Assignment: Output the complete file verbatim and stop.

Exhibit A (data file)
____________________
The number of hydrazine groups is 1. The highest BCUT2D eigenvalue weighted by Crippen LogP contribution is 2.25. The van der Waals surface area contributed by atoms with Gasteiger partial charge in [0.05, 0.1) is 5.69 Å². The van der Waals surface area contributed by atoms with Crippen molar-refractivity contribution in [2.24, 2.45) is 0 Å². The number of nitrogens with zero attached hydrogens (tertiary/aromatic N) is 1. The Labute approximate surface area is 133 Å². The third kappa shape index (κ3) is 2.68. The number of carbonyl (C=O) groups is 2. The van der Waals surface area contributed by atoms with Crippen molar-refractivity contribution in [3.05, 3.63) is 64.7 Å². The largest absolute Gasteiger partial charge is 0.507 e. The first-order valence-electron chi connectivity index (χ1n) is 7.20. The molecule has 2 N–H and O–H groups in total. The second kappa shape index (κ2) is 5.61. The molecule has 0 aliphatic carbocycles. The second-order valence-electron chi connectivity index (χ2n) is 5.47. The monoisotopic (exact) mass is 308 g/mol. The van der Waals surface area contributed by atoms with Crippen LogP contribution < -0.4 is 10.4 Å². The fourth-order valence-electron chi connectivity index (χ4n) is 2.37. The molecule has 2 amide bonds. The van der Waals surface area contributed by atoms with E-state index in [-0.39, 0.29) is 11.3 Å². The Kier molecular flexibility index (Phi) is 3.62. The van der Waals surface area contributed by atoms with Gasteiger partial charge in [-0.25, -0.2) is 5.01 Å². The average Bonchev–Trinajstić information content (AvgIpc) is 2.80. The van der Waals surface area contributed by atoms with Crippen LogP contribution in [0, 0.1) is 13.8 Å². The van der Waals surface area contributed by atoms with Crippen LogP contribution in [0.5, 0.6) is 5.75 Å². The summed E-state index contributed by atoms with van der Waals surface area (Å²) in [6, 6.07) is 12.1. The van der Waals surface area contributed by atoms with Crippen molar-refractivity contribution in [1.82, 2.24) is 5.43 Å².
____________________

The number of hydrazine groups is 1. The highest BCUT2D eigenvalue weighted by Crippen LogP contribution is 2.25. The van der Waals surface area contributed by atoms with Gasteiger partial charge in [0.05, 0.1) is 5.69 Å². The van der Waals surface area contributed by atoms with Crippen molar-refractivity contribution in [2.24, 2.45) is 0 Å². The number of nitrogens with zero attached hydrogens (tertiary/aromatic N) is 1. The Labute approximate surface area is 133 Å². The third kappa shape index (κ3) is 2.68. The number of carbonyl (C=O) groups is 2. The van der Waals surface area contributed by atoms with Crippen molar-refractivity contribution in [3.05, 3.63) is 64.7 Å². The largest absolute Gasteiger partial charge is 0.507 e. The first-order valence-electron chi connectivity index (χ1n) is 7.20. The molecule has 2 N–H and O–H groups in total. The second kappa shape index (κ2) is 5.61. The molecule has 0 aliphatic carbocycles. The second-order valence-electron chi connectivity index (χ2n) is 5.47. The monoisotopic (exact) mass is 308 g/mol. The van der Waals surface area contributed by atoms with Crippen LogP contribution < -0.4 is 10.4 Å². The fourth-order valence-electron chi connectivity index (χ4n) is 2.37. The molecule has 2 amide bonds. The van der Waals surface area contributed by atoms with E-state index in [-0.39, 0.29) is 11.3 Å². The Kier molecular flexibility index (Phi) is 3.62. The van der Waals surface area contributed by atoms with Gasteiger partial charge in [-0.25, -0.2) is 5.01 Å². The average Bonchev–Trinajstić information content (AvgIpc) is 2.80. The van der Waals surface area contributed by atoms with Crippen LogP contribution in [0, 0.1) is 13.8 Å². The van der Waals surface area contributed by atoms with Crippen LogP contribution in [0.5, 0.6) is 5.75 Å². The summed E-state index contributed by atoms with van der Waals surface area (Å²) in [6, 6.07) is 12.1. The van der Waals surface area contributed by atoms with Crippen molar-refractivity contribution in [1.82, 2.24) is 5.43 Å².